Later, the men return home from the game. Mark had followed David’s advice and cost Dan’s team the game. Meanwhile, Dan and Roseanne decide to keep the news about the baby to themselves. Everyone’s conversation turns to the abortion rally and abortions, and it makes Roseanne sick with worry. She tries to stop the talk about abortions, but it only worsens when Nana Mary says she had two when she was younger. In her bedroom in tears, Roseanne is comforted by Jackie. Roseanne admits to Jackie that as much as she had previously supported abortions, she could never do it now that she’s heard a heartbeat. Dan enters and the two argue about what to do if something seriously wrong with the baby. Dan gets very upset and leaves when Roseanne tells him that her opinion is the only one that matters.

David has car trouble, and Mark gives him bad advice that will ruin his engine as payback. Dinner is served, and Dan and Roseanne look miserable while everyone else is having a good time. The phone rings, and moments later, Roseanne hangs up, saying the doctor didn’t know anything and that she needs another test. She also mentions that the doctor knows the gender of the baby, but given the circumstances, she didn’t want to ask.

The episode ends as they return to the table, sad and afraid. To lighten the mood somewhat, David and Mark trade more insults during the closing credits.

To put a happy bow on this downer, the next week’s show concludes with the doctor informing them the first test was contaminated, and the second test showed the baby was perfectly healthy. He also told them it was a little girl, but as we learned in the Halloween episodes, she gave birth to a baby boy named “Jerry Garcia Conner.” Roseanne has said that she made the switch to reflect her real-life (she had recently given birth to her son Buck), and she wanted to honor the recently deceased Jerry Garcia.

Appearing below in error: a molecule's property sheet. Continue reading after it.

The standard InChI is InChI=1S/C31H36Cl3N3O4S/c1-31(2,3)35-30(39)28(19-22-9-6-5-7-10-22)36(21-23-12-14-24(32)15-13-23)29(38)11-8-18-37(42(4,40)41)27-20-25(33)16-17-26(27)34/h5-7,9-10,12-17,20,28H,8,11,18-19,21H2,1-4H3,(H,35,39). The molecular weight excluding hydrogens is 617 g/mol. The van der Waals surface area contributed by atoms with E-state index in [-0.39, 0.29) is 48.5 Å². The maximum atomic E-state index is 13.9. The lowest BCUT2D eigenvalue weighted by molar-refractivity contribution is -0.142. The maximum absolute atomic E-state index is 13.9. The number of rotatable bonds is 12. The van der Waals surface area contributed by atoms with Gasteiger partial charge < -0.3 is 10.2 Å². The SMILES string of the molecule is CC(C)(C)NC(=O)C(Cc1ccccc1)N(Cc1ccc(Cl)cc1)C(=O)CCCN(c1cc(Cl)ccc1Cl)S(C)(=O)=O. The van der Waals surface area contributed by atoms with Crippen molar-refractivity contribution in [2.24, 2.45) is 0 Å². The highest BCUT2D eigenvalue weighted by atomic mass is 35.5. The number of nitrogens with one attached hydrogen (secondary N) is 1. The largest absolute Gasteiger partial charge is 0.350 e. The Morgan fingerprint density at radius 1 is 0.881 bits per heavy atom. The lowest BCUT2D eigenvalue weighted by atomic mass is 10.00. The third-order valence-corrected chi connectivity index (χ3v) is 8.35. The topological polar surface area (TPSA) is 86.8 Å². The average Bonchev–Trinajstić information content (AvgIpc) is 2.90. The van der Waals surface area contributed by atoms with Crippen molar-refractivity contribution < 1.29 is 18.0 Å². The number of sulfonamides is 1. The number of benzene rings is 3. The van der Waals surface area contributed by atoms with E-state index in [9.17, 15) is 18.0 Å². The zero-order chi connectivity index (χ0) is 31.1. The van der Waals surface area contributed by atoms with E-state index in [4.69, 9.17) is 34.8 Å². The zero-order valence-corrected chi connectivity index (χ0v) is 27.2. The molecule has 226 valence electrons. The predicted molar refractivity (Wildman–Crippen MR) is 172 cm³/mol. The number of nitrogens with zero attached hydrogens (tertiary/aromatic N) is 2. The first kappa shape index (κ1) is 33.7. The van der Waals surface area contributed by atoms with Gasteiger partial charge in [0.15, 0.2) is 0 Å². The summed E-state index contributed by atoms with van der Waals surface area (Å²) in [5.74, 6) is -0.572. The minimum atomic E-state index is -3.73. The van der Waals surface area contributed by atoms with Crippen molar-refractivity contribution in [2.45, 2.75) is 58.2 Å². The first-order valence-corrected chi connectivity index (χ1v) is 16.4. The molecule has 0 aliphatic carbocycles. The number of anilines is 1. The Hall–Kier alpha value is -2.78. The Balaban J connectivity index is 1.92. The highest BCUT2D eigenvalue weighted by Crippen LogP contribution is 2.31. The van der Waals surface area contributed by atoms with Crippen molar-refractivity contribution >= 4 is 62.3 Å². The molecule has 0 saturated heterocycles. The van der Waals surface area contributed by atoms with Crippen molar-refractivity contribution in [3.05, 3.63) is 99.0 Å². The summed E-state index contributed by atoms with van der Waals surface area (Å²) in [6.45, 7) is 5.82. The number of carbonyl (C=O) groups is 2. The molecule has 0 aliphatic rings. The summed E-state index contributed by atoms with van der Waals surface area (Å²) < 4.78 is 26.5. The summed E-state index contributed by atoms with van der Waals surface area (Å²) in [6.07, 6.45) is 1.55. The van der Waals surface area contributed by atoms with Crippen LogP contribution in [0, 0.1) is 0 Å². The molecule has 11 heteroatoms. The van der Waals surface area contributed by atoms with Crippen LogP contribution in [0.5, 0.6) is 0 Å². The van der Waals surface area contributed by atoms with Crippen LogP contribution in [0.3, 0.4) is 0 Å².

“The Last Thursday in November” (S8, E8) Originally Aired November 21, 1995

As Roseanne often did, she used this season’s Thanksgiving episode as a public platform to showcase her personal and political thoughts. This episode leans heavily into the poor treatment Native Americans received by the American government. I guess this could be considered the most “complete” Thanksgiving episode where the focus is entirely on the holiday and not so much on any of the Conner’s family issues.

Jackie and Roseanne sit at the kitchen table with their infant sons, going over the grocery list for Thanksgiving. Roseanne asks Jackie to add earplugs to the list because she’s tired of hearing Darlene’s political rants about slaughtering innocent turkeys for a holiday meal. As is often the case, they begin complaining about their mother. After the opening credit sequence, Roseanne walks in on Beverly acting crazier than ever, talking to the turkey and vegetables.

DJ tries to sneak out for his school’s Thanksgiving pageant, but Roseanne and Dan inform him they are going to watch. He gets upset and asks them to stay home so they don’t embarrass him. At the pageant, the Conner family is bored while other children recite poems. The final presentation begins and DJ, dressed as a Native American, starts to narrate the play. He explains how peaceful life was and that this particular year the harvest was bountiful. The Natives are cooking their feast and invite the “strangers from across the great water” to join them. Two boys dressed as pilgrims show up on stage and decide it’s time to start “making some dead Indians” in a scene more fit for Pulp Fiction than a high school Thanksgiving pageant. They rip off their pilgrim clothes to reveal mafioso-style suits and handguns, and slaughter the Indians.

DJ overacts his death scene, and the Conner’s are the only ones in the audience to applaud. Mr. Hill, their teacher, joins them on stage to only a smattering of polite applause. Afterward, the parents complain about the “revisionist, violent propaganda” on stage. Roseanne defends the play and tells them that’s precisely how it really happened, although personally, I’d argue they didn’t use handguns. Darlene uses several “big words” to insult some upset parents, who accuse her of being a communist. Roseanne says that it’s just the college education talking, and her first shift selling lawn furniture at Walmart will “cool her off.”